Human Resources and the professionals that carry out this function play a key role in how companies develop the values that ultimately express themselves in the culture of an organization. Corporate culture is important because it is the bedrock on which a company grows and sustains the most important asset it possesses…its people. Unfortunately, culture is not as easy to either create or nurture as we would all like it to be. For many companies, the existence of culture happens on its own with little intention on anyone’s part. Lack of intention and creative commitment opens the door for less than favorable conditions to creep into the cultural environment.
Not too long ago I found myself, as I often do, walking along the corridors of a well-known Fortune 500 corporation in Atlanta, gently being nudged by the numerous signs hanging on the walls. These signs spoke to the values of this company. My client, the Director of Human Resources, spoke to me about these values. She spoke of integrity and communication and about education and knowledge. She highlighted the company’s commitment to customer service and to teamwork. As we discussed the qualities my firm, Aldebaran Associates, should look for in the candidates we source for them, she made sure that I understood how important it was that these candidates “fit” the company’s values and culture. We subsequently presented an extraordinary candidate for a key position and the candidate went through 3 interviews, getting high remarks from all. We were certain she would get an offer. Instead, 2 months later and a couple of dozen messages left through either email or voice mail, we still had not received feedback or a conclusion about this candidate. We were never told if the position was filled, or why they passed on our candidate. Two parties were left hanging in an incomplete conversation. What happened to the values of communication and customer service? Were they intended only for the people inside the company?
Corporate culture must be created with intention if it is to truly matter and have the kind of impact that an organization has in mind when it speaks of its culture. A company’s values should be so loud that even an outsider is able to recognize them. The people at Amazon have built an enormously successful empire based on one huge value – the customer is always right. And because they believe this to be true, they live it and breathe it every day. They make the process of returns, exchanges, complaints, etc. so easy and pleasant that no matter what happens to your order, you will keep coming back because you know you are valued as highly important. Amazon has been an inspiration for many companies to follow that same value system. This system says that if you take care of your customer, no matter what, they will always come back. And they will say nice things about you to their friends. In this world of social media and connectivity, this is no small matter.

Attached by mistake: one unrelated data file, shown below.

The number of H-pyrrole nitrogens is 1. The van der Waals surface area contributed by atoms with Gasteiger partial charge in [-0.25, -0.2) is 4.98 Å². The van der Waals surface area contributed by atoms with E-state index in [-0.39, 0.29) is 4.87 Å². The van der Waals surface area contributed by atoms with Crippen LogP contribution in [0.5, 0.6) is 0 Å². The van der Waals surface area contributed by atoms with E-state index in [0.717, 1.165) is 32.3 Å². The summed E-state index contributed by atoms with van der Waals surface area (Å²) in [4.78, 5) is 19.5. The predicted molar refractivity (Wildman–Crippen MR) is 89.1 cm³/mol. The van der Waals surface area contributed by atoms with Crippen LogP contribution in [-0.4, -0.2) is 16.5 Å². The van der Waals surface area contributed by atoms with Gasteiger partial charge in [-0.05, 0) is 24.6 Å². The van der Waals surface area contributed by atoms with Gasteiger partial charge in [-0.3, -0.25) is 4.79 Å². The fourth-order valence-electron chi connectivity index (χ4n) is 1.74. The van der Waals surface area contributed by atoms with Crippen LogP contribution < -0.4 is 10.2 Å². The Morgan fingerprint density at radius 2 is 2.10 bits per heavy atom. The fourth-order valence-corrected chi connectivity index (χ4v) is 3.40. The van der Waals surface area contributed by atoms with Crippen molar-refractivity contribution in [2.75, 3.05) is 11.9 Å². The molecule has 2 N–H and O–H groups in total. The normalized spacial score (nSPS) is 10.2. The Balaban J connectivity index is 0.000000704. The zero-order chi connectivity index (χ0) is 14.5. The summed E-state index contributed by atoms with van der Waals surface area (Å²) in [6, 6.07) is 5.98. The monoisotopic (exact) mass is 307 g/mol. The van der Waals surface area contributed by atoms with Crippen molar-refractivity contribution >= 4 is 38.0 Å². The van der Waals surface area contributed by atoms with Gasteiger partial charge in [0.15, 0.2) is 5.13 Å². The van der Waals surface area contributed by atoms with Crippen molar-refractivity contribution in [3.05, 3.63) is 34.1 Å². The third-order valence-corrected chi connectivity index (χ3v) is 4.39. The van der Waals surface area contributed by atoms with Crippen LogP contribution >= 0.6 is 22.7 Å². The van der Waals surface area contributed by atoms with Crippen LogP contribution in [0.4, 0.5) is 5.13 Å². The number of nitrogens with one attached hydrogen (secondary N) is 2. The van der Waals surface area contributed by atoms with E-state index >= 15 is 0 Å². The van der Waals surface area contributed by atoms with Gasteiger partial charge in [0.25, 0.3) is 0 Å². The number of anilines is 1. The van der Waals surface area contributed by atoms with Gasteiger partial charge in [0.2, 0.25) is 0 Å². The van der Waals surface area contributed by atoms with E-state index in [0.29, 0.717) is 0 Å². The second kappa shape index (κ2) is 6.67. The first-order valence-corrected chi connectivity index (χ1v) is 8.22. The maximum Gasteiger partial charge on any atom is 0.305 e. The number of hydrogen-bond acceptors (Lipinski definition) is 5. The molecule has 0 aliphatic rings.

Compare this to Molina HealthCare, a marketplace insurance company that has one of the poorest customer service value systems I know of. A good friend of mine canceled her policy over a year ago and they are still withdrawing premiums from her bank account. She has escalated her issue numerous times, visited their local offices in person, written letters, and each time she is told they can’t do anything about it. I simply do not understand this!
When, as a human resources professional or other person authorized to make hiring decisions, you interview a job applicant it is your responsibility to embody the value systems of your organization. You see, when a candidate leaves your doors, or hangs up the phone with you, they are left with an impression of you and the company. That impression is the seed of how they will relate to your brand. Every time they interact with you that seed grows. They then become a walking billboard for your brand. How people view your brand is a reflection of the values and culture of your organization. Every candidate you invite through an interview process with you is thinking and saying something about your organization. It’s up to you to show up in such a way that what those candidates have to say builds a positive image of you and your brand. What they say about you is a mirror for the culture you say you are building and creating. Ask yourself if you are honoring the values someone said, and you are saying, are the values of the organization.
Looking from the outside, as a vendor and provider of services, I am clear that human resources have the power to impact how an organization’s culture is viewed. By modeling behavior that truly reflects the values of the organization, human resources personnel and all those with the authority to make a hiring decision are in a position to make a positive and inspiring difference for the corporation they represent. Regarding your company’s values – know them, breathe them, live them!!
Written by Lily Winsaft, CEO